France retires aging frigates, seeks plug-and-play corvettes

Pooling the purchases of military equipment among several EU Member States aims to promote interoperability between their armed forces, achieve economies of scale, and strengthen the arms industry. This initiative, known as Permanent Structured Cooperation [PESCO], has led to several significant programs, including the European Patrol Corvette [EPC] project. This project is coordinated by Italy and includes partners such as France, Greece, Spain, and Romania. 

France plans to retire aging frigates, seeks plug-and-play corvettes
Photo by Jean-Michel Roche

Initially supported by the European Defense Agency [EDA] soon after its 2019 launch, the EPC project has now been entrusted to the Joint Organization for Armaments Cooperation [OCCAR]. 

In October, OCCAR awarded an initial design contract for the future European corvette to a consortium that includes Fincantieri, Naval Group, and Navantia. The contract, valued at €87 million and set to last twenty-four months, is largely financed by the European Defense Fund, contributing €60 million, with the remaining funds provided by the participating nations.

30-year-old Floréal-class frigates

France’s involvement in this project is driven by the need to replace the six Floréal-class surveillance frigates. These vessels, which have been critical for state actions at sea since the early 1990s, are due for an upgrade. 

To address this, the EPC program is set to introduce a new class of “modular” ships. Designed with an open “plug and play” architecture, these ships will have a maximum displacement of 3,000 tons and a length of 110 meters. The program plans to roll out at least three versions: one tailored for anti-ship operations, another for long-range missions, and a third for high-seas patrolling. 

In an interview with DefTech magazine in March 2022, Admiral Pierre Vandier, then Chief of Staff of the French Navy [CEMM], outlined the benefits of this European program, emphasizing its strengths in both  capability and budget. This raises the question: will the European Patrol Corvette be the successor to the Floréal frigate?

France plans to retire aging frigates, seeks plug-and-play corvettes
Photo credit: Top War

Six Gowind corvettes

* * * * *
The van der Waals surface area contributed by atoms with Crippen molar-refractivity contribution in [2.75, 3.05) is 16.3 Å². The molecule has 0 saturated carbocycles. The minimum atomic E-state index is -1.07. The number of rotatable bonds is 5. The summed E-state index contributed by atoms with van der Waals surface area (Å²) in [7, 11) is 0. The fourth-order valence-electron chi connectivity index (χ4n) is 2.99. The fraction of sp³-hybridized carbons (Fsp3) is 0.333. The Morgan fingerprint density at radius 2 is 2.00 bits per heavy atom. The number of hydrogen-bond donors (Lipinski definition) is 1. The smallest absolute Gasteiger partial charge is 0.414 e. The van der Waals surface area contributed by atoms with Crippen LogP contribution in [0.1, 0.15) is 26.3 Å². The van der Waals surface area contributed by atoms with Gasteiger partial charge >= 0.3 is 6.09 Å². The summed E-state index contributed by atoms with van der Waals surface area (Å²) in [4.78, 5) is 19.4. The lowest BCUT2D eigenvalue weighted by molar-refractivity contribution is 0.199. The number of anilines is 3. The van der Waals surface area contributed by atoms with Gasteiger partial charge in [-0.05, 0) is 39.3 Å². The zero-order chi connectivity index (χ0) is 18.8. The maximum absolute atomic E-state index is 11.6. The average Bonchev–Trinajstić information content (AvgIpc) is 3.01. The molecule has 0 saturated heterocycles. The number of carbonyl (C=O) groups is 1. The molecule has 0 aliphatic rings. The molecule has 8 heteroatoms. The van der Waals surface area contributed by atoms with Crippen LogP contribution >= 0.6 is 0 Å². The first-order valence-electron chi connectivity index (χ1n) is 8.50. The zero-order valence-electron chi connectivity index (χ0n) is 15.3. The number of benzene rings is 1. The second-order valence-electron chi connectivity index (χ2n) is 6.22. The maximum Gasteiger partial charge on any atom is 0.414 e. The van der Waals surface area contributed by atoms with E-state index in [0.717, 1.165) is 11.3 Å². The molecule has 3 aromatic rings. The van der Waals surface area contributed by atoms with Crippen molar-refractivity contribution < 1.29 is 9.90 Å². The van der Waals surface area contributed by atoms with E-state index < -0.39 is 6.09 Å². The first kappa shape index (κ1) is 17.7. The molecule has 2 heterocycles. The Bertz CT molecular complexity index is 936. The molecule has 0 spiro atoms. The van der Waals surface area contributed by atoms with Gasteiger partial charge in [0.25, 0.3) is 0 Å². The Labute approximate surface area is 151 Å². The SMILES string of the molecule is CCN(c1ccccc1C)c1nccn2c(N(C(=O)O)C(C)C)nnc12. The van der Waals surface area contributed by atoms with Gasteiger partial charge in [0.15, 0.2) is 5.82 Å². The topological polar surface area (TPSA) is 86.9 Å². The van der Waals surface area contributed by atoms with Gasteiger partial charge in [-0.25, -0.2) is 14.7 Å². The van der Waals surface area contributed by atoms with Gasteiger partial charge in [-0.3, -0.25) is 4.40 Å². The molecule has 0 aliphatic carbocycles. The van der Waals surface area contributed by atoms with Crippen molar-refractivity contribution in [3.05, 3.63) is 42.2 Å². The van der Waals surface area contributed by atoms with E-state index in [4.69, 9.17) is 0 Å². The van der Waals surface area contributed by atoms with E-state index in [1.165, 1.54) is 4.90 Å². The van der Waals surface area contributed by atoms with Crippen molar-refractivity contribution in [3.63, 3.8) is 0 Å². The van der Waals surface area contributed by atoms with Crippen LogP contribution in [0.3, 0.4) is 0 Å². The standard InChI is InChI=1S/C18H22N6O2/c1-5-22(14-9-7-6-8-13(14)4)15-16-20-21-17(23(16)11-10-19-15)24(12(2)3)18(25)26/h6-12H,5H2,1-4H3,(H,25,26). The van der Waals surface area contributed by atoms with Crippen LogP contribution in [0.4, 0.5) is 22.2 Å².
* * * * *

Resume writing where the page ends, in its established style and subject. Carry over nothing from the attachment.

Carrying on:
In August 2023, the French Military Programming Law [LPM] 2024-30 was released, outlining plans for the French Navy to have five surveillance frigates and one corvette by 2030. This new ship will likely not come from the EPC program. 

In an interview with Naval News at the DSA 2024 arms fair in Kuala Lumpur, Stéphane Frémont, head of surface ships at Naval Group, shared insights into the French Navy’s future plans. He mentioned that the French Navy is considering acquiring six Gowind-type corvettes. 

We started talks last year with the Directorate General of Armaments [DGA] and the French Navy about replacing the Floréal-class frigates,” he said. “The Gowind Corvette model was picked as a possible option. For these ships, the contract will start in a few years, aiming to build six ships,” he added. 

Since the French Navy wants more powerful military capabilities than the current Floréal-class frigates, the discussions Mr. Frémont mentioned are likely about the Gowind 2500 corvette. 

The Gowind corvette

Boasting a displacement of 2,600 tons and stretching 102 meters long, the Gowind 2500 is ready for long-distance missions with a range of 3,700 nautical miles. Powered by the sophisticated SETIS combat system often seen in multi-role frigates, this vessel integrates Panoramic Sensors and Intelligence Module [PSIM]. This module features an advanced integrated mast with a composite material fairing, housing a surveillance radar, operations center, and communications room. 

This formidable corvette is armed to the teeth with torpedoes, 16 VL MICA surface-to-air missiles, 8 Exocet MM40 Block 3 anti-ship missiles, two remotely controlled 20mm Nexter Narwhal cannons, and a 76mm Oto-Melara turret. Additionally, it boasts the capability to deploy a hull-mounted sonar, a towed antenna, and even launch a helicopter for extended reach and versatility.

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